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Saturday 10 December 2016

Understanding taxes relevant to your SFP

Essential for farmers to realise income tax implications of their single farm payments as well as other costs when the entitlement is sold or transferred

Aidan O'Boyle

Published 14/06/2011 | 05:00

Every farmer is familiar with the system of single farm payments (SFP) but what about the income tax implications of your SFP?

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With the recent surge in entitlement trading, it may also be useful for farmers to understand the other taxes that apply when a SFP is transferred or sold.

Income Tax

The SFP is liable to tax as income. A farmer earns two main types of income:

•Sales from a farming trade, from which deductions are available for the farmer's costs in calculating the amount subject to tax

•SFPs, from which no deductions are available for tax purposes.

For example, if a farmer has sales of €30k, SFP of €20k and costs of €15k, his taxable income will be as follows:

Sales €30k -- costs €15k = €15k

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SFP = €20k (no deduction for costs)

Total taxable income: €35k

Therefore, unlike sales, the single farm payment is taxable in full.

The payment by one farmer to another to acquire a single farm payment entitlement is also not tax deductible for income tax purposes. However, where interest is incurred on a loan taken out exclusively for the purpose of acquiring a payment entitlement, this interest is tax deductible.

The income tax exemption in respect of the lease of certain farmland also provides exemption for single farm payments under certain circumstances.

Capital Gains Tax

The sale or gift of a payment entitlement by one farmer to another is subject to capital gain tax (CGT). If sold by the farmer originally entitled to the payment, the entire proceeds will be subject to CGT at the current rate of 25pc, as the farmer will not have paid to acquire the entitlement. If an entitlement is acquired from the farmer who was originally entitled to the payment, and this is then sold to a third farmer, the gain subject to CGT will be the difference between the proceeds of the sale to the third farmer and the amount paid to acquire the entitlement from the first farmer.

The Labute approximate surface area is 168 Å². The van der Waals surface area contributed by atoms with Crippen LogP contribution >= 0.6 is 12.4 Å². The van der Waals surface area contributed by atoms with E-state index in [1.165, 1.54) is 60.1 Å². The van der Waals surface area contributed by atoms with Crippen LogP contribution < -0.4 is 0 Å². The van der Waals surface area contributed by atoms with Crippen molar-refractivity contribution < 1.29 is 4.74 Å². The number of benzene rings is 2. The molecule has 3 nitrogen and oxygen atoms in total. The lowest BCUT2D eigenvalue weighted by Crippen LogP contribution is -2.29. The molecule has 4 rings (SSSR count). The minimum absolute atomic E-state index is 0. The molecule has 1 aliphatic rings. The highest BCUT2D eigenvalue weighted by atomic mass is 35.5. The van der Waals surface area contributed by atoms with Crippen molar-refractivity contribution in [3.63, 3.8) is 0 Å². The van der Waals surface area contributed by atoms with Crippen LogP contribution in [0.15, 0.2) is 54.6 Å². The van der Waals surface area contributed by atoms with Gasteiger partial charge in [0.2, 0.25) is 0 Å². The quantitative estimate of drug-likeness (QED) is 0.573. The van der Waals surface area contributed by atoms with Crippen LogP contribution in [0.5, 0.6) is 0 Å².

Example: Farmer A who held the original entitlements sells them for €20,000 to Farmer B

Farmer A will be subject to CGT at 25pc on the gain of €20,000, resulting in a CGT of €5,000.

If Farmer B then sells on the entitlements for €30,000 to Farmer C, a gain of €10,000 is made and CGT of 25pc or €2,500 is due.

Retirement Relief

Gains on the disposal of farm land may be exempt from capital gains tax due to retirement relief, subject to the qualifying conditions being met. The sale of a payment entitlement may also qualify for exemption where the land sold is connected to the payment entitlement and the sale of the land qualifies for retirement relief.

Capital Acquisitions Tax

Transfers of payment entitlement, whether by way of gift or inheritance, are liable to Capital Acquisitions Tax at the current rate of 25pc. The tax is payable by the beneficiary and is charged on the value of the gift/inheritance that exceeds the relevant tax free threshold. The tax free threshold depends on the relationship between the donor and the beneficiary. The current life-time threshold from parent to child is €332,084.

The transfer of a payment entitlement may qualify for agricultural relief or business relief, subject to the qualifying conditions being met, which reduces the taxable value of the gift or inheritance by 90pc.

Stamp Duty

There is a an exemption from stamp duty on the sale, transfer or other disposition of a payment entitlement.

VAT

A farmer who is not registered for VAT but who exceeds the threshold for registration (currently €37,500) by virtue of selling a single payment entitlement, will be obliged to register for VAT. Non-VAT registered farmers who purchase a single payment entitlement and suffer VAT will not be entitled to recover the VAT. Where a farm business, including payment entitlement, is sold as an ongoing business, the sale may qualify for VAT transfer of business relief, and will not be subject to VAT, provided the relevant conditions are met.

Conclusion

The single payment entitlement is treated like any normal asset in that normal tax rules apply to the receipt of income from, and acquisition and disposal of, the payment entitlement. It is worth reviewing the tax consequences of any transactions undertaken with your accountant or tax adviser to ensure that all income is returned, all reliefs are being availed of and all the necessary documentation is in place.

Aidan O'Boyle is a manager in Grant Thornton's taxation unit

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